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As news of the Derek Chauvin guilty verdict reached the world of sports and elicited reactions from numerous leagues and players, there was a sense of the importance of the moment — and the long road ahead in the fight for true equality and social justice.

Tru Pettigrew, who was hired in December by the Timberwolves as their vice president of player programs, diversity and inclusion, joined the Daily Delivery podcast on Wednesday to help articulate both of those points.

If you don't see the podcast player, click here to listen.

Here are some of the highlights:

*On conversations Pettigrew was having with players leading up to Tuesday's verdict, which gave him a window into how they were feeling: "Like most other people in the community and across the nation, there was a lot of angst, anticipation — a large range of emotions ... anticipating what this verdict was going to be. I think that speaks volumes to where we are in society, right, in just sitting on the edges of our seats after seeing something so tragic take place over 9 minutes and still wondering if in fact this would result in a conviction. Just helping our players to process those feelings and those emotions and understand how they can leverage their voice and their platforms to be able to impact change. ... Our players I know for certain have been driven to a point where they feel compelled to effect change."

*On whether Pettigrew has been able to process his own feelings given that his role is helping others work through their own emotions: "It's heavy, if I'm being fully transparent. It's traumatizing for all of us, and I'm not immune to that. And so my opportunity and ability to help facilitate ways to process that trauma with others in its own way has been therapeutic to me. ... But it can also be heavy because you are constantly receiving the stresses and angst and weight of how it's impacting and affecting others."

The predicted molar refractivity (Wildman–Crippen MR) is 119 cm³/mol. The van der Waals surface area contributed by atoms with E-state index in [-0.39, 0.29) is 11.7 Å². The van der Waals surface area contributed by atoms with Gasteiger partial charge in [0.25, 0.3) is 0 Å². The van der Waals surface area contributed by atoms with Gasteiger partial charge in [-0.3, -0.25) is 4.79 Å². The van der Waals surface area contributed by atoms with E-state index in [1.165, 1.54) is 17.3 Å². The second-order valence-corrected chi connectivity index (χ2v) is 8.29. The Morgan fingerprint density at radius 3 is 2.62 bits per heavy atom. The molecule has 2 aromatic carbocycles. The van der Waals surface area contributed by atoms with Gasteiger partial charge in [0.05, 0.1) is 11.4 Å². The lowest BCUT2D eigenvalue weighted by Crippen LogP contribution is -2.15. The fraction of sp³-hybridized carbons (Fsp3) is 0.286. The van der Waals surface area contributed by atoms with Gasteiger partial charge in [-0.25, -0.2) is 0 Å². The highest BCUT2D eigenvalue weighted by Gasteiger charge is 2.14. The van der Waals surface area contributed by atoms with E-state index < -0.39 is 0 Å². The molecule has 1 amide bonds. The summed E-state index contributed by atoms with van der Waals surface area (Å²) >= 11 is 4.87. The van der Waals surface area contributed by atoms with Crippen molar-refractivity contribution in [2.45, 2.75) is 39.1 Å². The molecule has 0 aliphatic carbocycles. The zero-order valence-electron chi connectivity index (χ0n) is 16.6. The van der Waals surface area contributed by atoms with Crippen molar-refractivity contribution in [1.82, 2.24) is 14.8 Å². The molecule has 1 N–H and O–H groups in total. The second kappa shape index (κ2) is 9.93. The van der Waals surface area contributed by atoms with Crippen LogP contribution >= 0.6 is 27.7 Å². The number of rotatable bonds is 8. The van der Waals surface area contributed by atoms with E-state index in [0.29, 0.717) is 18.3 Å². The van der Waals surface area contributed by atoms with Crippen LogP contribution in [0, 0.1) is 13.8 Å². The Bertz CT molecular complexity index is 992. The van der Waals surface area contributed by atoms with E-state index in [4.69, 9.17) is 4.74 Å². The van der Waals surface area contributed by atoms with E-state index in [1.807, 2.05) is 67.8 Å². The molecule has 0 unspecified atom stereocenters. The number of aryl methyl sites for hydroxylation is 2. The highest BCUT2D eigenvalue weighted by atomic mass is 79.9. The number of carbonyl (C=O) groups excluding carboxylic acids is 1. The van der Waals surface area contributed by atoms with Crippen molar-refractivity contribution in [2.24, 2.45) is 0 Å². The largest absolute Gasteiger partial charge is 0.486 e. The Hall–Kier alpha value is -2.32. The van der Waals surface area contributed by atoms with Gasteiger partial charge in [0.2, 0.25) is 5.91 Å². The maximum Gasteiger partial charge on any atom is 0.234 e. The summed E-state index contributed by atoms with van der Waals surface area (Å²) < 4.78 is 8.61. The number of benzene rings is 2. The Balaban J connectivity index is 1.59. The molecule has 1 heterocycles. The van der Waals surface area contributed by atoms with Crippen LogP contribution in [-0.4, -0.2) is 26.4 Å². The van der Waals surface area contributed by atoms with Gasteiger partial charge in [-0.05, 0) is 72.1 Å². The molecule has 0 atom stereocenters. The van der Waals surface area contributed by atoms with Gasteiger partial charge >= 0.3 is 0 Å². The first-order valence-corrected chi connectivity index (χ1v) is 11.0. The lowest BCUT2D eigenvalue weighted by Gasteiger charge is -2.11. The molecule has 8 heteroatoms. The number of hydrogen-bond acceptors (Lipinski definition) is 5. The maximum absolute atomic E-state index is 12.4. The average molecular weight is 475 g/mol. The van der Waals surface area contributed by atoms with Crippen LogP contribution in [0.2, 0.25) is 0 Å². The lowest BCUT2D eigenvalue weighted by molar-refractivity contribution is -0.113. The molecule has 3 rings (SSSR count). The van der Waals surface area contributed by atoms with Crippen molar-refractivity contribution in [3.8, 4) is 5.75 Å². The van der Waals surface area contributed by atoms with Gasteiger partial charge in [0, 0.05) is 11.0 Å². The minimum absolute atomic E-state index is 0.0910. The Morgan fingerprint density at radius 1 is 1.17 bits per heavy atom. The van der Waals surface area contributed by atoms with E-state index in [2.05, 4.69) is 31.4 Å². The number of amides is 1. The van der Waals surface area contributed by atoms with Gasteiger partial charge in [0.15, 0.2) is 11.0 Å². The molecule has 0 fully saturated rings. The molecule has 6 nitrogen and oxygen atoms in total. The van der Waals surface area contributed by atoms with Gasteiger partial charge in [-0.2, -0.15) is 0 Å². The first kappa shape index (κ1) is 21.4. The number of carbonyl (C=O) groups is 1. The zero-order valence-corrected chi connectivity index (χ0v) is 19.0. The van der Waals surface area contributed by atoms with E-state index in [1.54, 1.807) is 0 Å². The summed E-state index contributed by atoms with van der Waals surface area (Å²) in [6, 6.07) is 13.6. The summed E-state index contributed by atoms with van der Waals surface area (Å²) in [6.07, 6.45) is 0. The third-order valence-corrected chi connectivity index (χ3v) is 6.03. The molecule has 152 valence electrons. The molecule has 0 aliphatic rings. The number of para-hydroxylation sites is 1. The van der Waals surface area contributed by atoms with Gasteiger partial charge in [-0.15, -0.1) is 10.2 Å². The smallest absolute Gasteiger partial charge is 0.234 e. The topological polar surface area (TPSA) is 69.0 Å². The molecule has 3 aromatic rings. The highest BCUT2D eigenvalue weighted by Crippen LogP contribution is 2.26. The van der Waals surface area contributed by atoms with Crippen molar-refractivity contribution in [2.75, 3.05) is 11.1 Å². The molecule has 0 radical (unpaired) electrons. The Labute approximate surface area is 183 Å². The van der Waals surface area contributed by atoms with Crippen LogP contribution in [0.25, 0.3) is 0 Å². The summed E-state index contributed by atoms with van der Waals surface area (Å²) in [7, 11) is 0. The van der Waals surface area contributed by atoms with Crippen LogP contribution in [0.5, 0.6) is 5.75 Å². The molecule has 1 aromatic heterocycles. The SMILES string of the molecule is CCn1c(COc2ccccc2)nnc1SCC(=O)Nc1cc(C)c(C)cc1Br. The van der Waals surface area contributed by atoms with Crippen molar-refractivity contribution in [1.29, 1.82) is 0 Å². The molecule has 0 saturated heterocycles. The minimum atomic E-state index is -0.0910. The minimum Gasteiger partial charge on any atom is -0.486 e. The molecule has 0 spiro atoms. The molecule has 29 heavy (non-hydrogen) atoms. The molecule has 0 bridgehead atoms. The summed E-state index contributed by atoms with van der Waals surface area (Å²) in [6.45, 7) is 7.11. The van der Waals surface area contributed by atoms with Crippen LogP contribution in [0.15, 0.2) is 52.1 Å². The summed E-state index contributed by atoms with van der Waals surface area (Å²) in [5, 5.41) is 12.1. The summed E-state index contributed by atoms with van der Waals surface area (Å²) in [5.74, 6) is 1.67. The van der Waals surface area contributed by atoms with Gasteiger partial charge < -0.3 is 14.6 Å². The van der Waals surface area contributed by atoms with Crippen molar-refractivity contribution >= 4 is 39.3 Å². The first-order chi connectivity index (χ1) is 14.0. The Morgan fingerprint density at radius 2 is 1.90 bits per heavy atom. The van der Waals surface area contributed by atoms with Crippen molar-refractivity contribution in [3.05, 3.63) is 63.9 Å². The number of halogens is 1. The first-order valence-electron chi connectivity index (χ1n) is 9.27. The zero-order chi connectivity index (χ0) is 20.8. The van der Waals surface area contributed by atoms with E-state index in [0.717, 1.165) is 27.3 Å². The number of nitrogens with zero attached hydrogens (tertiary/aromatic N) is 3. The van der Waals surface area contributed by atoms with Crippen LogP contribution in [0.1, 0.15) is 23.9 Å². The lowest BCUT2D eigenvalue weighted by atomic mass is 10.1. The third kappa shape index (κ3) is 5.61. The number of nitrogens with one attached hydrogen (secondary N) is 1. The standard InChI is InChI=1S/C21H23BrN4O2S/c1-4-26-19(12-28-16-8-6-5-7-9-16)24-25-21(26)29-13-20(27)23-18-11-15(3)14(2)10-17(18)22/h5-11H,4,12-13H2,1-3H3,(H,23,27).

*On whether there is a generational component to players wanting to become more involved in effecting change: "I am your generational brother, by the way. We are both Gen Xers here. So I am not a millennial. But I spent a lot of my career early on helping a lot of organizations understand how to connect with millennials both in the marketplace and in the workplace. In doing that work, I have discovered some generational differences. ... What I have discovered with millennials, is the technology that has been present, being the digital natives that they are ... has created values and behaviors that weren't even possible to exist for people like you and I because the technology that created those values and behaviors wasn't even present. ... We talk about the role that technology has played in their lives as creating this sense of instant gratification, but it's really transcended that and it's created a desire for them to be connected — not just connected technologically, but they want to be connected to their passions and sense of purpose. ... They're very civic-minded, more so than the generations that have come before them, and when they want to hold institutions and organizations accountable for not just what they do but why they do it — and if those organizations are addressing the real issues that are impacting society."

On what comes next: "To continue what we believe is a step in the right direction based on the verdict, and I don't know if the sentiment of our players is so much that it was justice but it's the right direction and accountability ... one of the things we're looking to do is have some conversations with community members and community leaders. Have conversations with law enforcement. Be facilitators and bridge-builders on how to foster healing and unity that is hurting so badly and has experienced so much pain, so much tragedy and so much hurt. ... It's a problem that needs to be resolved, and in some way — not that we have all the answers — but to do all we can with what we have to create resolution. But then also reconciliation. Because we'd be naive to think that if we only resolve the problem but don't reconcile the damaged relationships, we will find ourselves in a situation of having to resolve problems over and over."